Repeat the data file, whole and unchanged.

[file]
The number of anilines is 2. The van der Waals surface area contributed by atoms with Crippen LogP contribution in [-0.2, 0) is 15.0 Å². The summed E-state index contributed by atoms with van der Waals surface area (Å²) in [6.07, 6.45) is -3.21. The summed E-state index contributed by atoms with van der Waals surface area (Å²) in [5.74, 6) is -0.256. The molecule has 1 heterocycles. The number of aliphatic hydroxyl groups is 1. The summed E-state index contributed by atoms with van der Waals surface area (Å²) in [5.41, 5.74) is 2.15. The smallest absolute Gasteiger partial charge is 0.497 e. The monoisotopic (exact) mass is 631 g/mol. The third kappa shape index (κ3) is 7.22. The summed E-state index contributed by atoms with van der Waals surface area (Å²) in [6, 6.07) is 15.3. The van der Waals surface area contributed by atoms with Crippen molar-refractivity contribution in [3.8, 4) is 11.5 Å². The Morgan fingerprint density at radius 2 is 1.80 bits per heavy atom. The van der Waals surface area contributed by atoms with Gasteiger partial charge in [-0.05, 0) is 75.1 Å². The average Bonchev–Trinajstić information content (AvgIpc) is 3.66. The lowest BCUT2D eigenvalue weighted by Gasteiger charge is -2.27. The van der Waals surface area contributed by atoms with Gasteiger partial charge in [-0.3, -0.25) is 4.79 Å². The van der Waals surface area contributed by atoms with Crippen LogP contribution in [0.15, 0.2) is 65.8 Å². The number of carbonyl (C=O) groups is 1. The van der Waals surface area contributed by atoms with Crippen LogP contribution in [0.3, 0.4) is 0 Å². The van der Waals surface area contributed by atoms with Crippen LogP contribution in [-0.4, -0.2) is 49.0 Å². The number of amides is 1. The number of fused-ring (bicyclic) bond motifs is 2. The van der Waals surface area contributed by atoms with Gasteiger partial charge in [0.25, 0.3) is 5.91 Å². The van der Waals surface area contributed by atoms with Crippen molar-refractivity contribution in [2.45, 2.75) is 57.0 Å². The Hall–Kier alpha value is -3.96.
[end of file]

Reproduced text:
The number of anilines is 2. The van der Waals surface area contributed by atoms with Crippen LogP contribution in [-0.2, 0) is 15.0 Å². The summed E-state index contributed by atoms with van der Waals surface area (Å²) in [6.07, 6.45) is -3.21. The summed E-state index contributed by atoms with van der Waals surface area (Å²) in [5.74, 6) is -0.256. The molecule has 1 heterocycles. The number of aliphatic hydroxyl groups is 1. The summed E-state index contributed by atoms with van der Waals surface area (Å²) in [5.41, 5.74) is 2.15. The smallest absolute Gasteiger partial charge is 0.497 e. The monoisotopic (exact) mass is 631 g/mol. The third kappa shape index (κ3) is 7.22. The summed E-state index contributed by atoms with van der Waals surface area (Å²) in [6, 6.07) is 15.3. The van der Waals surface area contributed by atoms with Crippen molar-refractivity contribution in [3.8, 4) is 11.5 Å². The Morgan fingerprint density at radius 2 is 1.80 bits per heavy atom. The van der Waals surface area contributed by atoms with Gasteiger partial charge in [-0.05, 0) is 75.1 Å². The average Bonchev–Trinajstić information content (AvgIpc) is 3.66. The lowest BCUT2D eigenvalue weighted by Gasteiger charge is -2.27. The van der Waals surface area contributed by atoms with Gasteiger partial charge in [-0.3, -0.25) is 4.79 Å². The van der Waals surface area contributed by atoms with Crippen LogP contribution in [0.15, 0.2) is 65.8 Å². The number of carbonyl (C=O) groups is 1. The van der Waals surface area contributed by atoms with Crippen LogP contribution in [0.3, 0.4) is 0 Å². The van der Waals surface area contributed by atoms with Crippen LogP contribution in [-0.4, -0.2) is 49.0 Å². The number of amides is 1. The number of fused-ring (bicyclic) bond motifs is 2. The van der Waals surface area contributed by atoms with Gasteiger partial charge in [0.25, 0.3) is 5.91 Å². The van der Waals surface area contributed by atoms with Crippen molar-refractivity contribution in [2.45, 2.75) is 57.0 Å². The Hall–Kier alpha value is -3.96.